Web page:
The effect of prenatal alcohol co-exposure on neonatal abstinence syndrome in infants born to mothers in opioid maintenance treatment.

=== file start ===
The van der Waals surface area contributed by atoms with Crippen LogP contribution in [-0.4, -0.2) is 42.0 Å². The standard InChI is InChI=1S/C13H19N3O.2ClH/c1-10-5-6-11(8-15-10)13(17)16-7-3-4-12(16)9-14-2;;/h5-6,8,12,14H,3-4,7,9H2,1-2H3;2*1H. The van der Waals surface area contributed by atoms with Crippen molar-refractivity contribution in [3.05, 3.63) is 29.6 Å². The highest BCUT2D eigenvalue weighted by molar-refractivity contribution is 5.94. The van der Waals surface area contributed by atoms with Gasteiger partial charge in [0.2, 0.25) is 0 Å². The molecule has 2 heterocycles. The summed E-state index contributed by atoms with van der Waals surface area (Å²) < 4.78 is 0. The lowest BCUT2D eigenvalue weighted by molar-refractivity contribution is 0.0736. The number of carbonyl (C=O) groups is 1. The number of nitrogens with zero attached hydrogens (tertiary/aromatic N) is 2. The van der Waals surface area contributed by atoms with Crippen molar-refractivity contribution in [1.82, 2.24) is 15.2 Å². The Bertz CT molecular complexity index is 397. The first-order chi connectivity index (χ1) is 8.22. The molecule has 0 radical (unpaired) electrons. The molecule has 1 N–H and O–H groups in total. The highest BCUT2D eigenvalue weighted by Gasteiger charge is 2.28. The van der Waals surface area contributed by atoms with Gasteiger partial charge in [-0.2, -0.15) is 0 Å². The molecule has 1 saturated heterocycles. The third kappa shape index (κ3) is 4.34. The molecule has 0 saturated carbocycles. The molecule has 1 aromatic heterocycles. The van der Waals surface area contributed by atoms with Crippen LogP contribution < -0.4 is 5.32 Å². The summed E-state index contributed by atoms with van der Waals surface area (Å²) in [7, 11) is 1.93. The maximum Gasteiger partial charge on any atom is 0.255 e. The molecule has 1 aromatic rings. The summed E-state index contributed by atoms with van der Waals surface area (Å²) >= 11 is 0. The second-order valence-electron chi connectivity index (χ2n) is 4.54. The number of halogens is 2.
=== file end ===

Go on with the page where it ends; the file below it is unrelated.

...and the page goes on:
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This study examined the effects of prenatal alcohol exposure (PAE) on the incidence and severity of neonatal abstinence syndrome (NAS).For this pilot study, 70 pregnant women on opioid maintenance therapy (OMT) were recruited from a perinatal substance abuse clinic. Subjects were categorized into three study groups based on the timing of alcohol use during pregnancy as assessed by repeated self-reported measures and a comprehensive panel of ethanol biomarkers. NAS outcomes included: duration of hospital stay, the need for pharmacological treatment of NAS, newborn age at the initiation of NAS treatment, duration of treatment and cumulative methadone dose administered.The study included a large proportion of ethnic minorities (81.4% Hispanic, 5.7% American Indian), women with less than a high school education (52.2%) and unplanned pregnancy (82.9%). In multivariate analysis, PAE was not associated with NAS outcomes; however, one newborn diagnosed with fetal alcohol syndrome (FAS) demonstrated much more severe NAS compared to other PAE infants. Interestingly, 3rd trimester PAE was associated with a higher prevalence of microcephaly (62.5%) compared to the PAE abstaining group (36.8%; p = 0.08).In this study, PAE was not associated with NAS severity; however, further examination in a larger study is needed.